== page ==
Tuesday, April 07, 2020
Stay connected with us

Home > Experts

Study Ties Diabetic Patients with Depression to Dementia

Update Date: Aug 15, 2013 01:54 PM EDT

Researchers have found that diseases and health conditions are often associated with one another. Certain chronic illnesses, when left unchecked can lead to a lot of other health complications. In a new study, researchers tied diabetic patients who have depression to dementia. They found that if people with type 2 diabetes are suffering from depression, their rate of mental decline is faster than diabetic people with depression.

"Both depression and diabetes have been identified as risk factors for dementia in general and Alzheimer's disease in particular," an expert who was not involved with the study, Dr. Marc Gordon said reported by Medical Xpress.

In this study, the research team headed by Dr. Mark Sullivan of the University of Washington, Seattle, monitored the outcomes for around 3,000 people diagnosed with type 2 diabetes. The participants were also considered to be high risk for heart disease. The researchers measured the participants' thinking and memory capabilities as well as their levels of depression at the very beginning of the study. The patients were then tracked for 40 months.

The researchers found that diabetic patients with depression exhibited faster mental declines over the time period of the study. The researchers noted that the decline was not affected by other variables such as heart disease, age, blood pressure medications, cholesterol or insulin levels. Despite finding an association between diabetic people with depression and dementia risk, the researchers stated that their study did not establish a cause-and-effect relationship. However, they believe that their findings can help with future treatment plans and preventative measures for diabetics with depression.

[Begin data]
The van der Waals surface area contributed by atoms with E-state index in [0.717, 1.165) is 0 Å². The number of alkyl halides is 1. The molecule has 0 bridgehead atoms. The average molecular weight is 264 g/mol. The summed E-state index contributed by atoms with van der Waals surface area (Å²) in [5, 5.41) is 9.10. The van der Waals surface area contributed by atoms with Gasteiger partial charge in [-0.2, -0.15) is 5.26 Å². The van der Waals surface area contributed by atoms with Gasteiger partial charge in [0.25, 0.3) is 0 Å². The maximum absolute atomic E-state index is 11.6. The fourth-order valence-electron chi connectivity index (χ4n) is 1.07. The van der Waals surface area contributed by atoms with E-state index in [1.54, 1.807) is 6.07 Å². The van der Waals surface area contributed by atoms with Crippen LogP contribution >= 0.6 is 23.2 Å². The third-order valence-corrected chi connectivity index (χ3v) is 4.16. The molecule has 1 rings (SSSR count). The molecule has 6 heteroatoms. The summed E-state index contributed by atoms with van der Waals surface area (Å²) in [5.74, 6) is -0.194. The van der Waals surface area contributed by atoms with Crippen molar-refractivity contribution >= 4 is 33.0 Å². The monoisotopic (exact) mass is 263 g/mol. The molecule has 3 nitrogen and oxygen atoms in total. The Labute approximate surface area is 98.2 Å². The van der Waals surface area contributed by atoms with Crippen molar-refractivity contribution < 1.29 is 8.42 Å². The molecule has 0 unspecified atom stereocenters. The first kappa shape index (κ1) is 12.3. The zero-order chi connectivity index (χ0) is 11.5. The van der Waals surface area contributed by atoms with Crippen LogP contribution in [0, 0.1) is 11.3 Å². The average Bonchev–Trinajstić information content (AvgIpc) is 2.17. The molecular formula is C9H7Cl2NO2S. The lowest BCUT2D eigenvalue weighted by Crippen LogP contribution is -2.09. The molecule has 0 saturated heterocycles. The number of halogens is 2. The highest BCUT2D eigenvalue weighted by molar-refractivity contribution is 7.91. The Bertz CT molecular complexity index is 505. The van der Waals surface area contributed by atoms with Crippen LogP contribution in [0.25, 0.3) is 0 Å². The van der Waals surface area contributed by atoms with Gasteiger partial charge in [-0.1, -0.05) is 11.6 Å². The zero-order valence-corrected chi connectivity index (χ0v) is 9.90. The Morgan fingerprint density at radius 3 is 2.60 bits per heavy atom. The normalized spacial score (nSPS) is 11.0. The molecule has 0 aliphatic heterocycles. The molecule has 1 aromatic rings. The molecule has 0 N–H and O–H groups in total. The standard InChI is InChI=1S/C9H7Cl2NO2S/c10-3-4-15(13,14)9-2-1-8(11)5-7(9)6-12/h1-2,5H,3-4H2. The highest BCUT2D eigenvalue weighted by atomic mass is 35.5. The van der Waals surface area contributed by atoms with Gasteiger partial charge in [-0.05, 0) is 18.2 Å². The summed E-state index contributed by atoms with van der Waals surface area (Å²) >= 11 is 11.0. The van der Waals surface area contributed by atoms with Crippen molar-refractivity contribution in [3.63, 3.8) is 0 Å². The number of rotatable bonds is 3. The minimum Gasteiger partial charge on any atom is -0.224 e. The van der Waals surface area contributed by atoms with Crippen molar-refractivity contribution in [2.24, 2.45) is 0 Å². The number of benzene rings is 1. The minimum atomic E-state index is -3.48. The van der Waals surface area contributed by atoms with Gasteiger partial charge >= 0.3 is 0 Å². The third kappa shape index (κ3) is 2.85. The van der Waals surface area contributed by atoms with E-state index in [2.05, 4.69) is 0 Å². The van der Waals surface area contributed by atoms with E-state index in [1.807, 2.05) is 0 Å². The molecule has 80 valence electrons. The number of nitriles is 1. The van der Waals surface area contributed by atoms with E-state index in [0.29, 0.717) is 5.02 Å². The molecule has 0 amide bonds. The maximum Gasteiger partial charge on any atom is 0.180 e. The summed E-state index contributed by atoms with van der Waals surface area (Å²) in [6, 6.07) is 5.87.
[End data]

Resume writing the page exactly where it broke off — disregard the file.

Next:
"It is possible that depression is an early manifestation of an underlying disease process that may eventually result in cognitive decline," Gordon added. Gordon is the chief of neurology at the Zucker Hillside Hospital in Glen Oaks, NY. "It remains to be seen whether this effect is any different from what would be seen in a nondiabetic population, or whether antidepressant treatment would alter the risk of cognitive decline."

The study was published in JAMA Psychiatry.

See Now: What Republicans Don't Want You To Know About Obamacare

Get the Most Popular Stories in a Weekly Newsletter
© 2017 Counsel & Heal All rights reserved. Do not reproduce without permission.

Join the Conversation